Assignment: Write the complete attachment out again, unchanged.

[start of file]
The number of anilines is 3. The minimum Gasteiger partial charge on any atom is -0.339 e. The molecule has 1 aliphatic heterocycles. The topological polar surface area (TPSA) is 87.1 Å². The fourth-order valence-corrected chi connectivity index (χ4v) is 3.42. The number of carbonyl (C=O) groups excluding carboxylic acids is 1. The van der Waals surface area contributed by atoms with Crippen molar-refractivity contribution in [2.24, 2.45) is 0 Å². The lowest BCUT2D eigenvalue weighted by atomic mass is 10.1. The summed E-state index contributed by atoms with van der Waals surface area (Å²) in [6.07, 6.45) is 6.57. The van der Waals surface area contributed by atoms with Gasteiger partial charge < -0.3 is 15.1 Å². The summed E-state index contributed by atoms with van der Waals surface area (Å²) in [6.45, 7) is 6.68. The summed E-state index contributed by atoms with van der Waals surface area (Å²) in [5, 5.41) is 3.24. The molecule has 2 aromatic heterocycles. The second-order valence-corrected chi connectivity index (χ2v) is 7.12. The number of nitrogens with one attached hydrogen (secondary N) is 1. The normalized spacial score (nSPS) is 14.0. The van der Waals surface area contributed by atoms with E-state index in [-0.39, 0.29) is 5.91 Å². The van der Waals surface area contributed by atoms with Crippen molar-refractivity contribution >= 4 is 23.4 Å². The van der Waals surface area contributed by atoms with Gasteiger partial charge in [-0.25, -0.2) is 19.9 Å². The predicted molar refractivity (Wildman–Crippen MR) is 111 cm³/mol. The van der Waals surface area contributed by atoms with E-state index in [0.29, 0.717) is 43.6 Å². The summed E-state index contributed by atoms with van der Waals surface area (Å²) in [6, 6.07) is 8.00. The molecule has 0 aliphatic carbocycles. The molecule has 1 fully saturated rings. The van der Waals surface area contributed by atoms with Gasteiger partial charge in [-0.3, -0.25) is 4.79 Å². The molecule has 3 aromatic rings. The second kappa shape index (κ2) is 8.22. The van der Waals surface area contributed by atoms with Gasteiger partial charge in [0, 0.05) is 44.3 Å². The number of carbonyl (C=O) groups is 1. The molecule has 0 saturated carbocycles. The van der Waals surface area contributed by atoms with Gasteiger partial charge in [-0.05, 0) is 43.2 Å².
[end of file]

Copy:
The number of anilines is 3. The minimum Gasteiger partial charge on any atom is -0.339 e. The molecule has 1 aliphatic heterocycles. The topological polar surface area (TPSA) is 87.1 Å². The fourth-order valence-corrected chi connectivity index (χ4v) is 3.42. The number of carbonyl (C=O) groups excluding carboxylic acids is 1. The van der Waals surface area contributed by atoms with Crippen molar-refractivity contribution in [2.24, 2.45) is 0 Å². The lowest BCUT2D eigenvalue weighted by atomic mass is 10.1. The summed E-state index contributed by atoms with van der Waals surface area (Å²) in [6.07, 6.45) is 6.57. The van der Waals surface area contributed by atoms with Gasteiger partial charge < -0.3 is 15.1 Å². The summed E-state index contributed by atoms with van der Waals surface area (Å²) in [6.45, 7) is 6.68. The summed E-state index contributed by atoms with van der Waals surface area (Å²) in [5, 5.41) is 3.24. The molecule has 2 aromatic heterocycles. The second-order valence-corrected chi connectivity index (χ2v) is 7.12. The number of nitrogens with one attached hydrogen (secondary N) is 1. The normalized spacial score (nSPS) is 14.0. The van der Waals surface area contributed by atoms with E-state index in [-0.39, 0.29) is 5.91 Å². The van der Waals surface area contributed by atoms with Crippen molar-refractivity contribution >= 4 is 23.4 Å². The van der Waals surface area contributed by atoms with Gasteiger partial charge in [-0.25, -0.2) is 19.9 Å². The predicted molar refractivity (Wildman–Crippen MR) is 111 cm³/mol. The van der Waals surface area contributed by atoms with E-state index in [0.29, 0.717) is 43.6 Å². The summed E-state index contributed by atoms with van der Waals surface area (Å²) in [6, 6.07) is 8.00. The molecule has 0 aliphatic carbocycles. The molecule has 1 fully saturated rings. The van der Waals surface area contributed by atoms with Gasteiger partial charge in [-0.3, -0.25) is 4.79 Å². The molecule has 3 aromatic rings. The second kappa shape index (κ2) is 8.22. The van der Waals surface area contributed by atoms with Gasteiger partial charge in [0, 0.05) is 44.3 Å². The number of carbonyl (C=O) groups is 1. The molecule has 0 saturated carbocycles. The van der Waals surface area contributed by atoms with Gasteiger partial charge in [-0.05, 0) is 43.2 Å².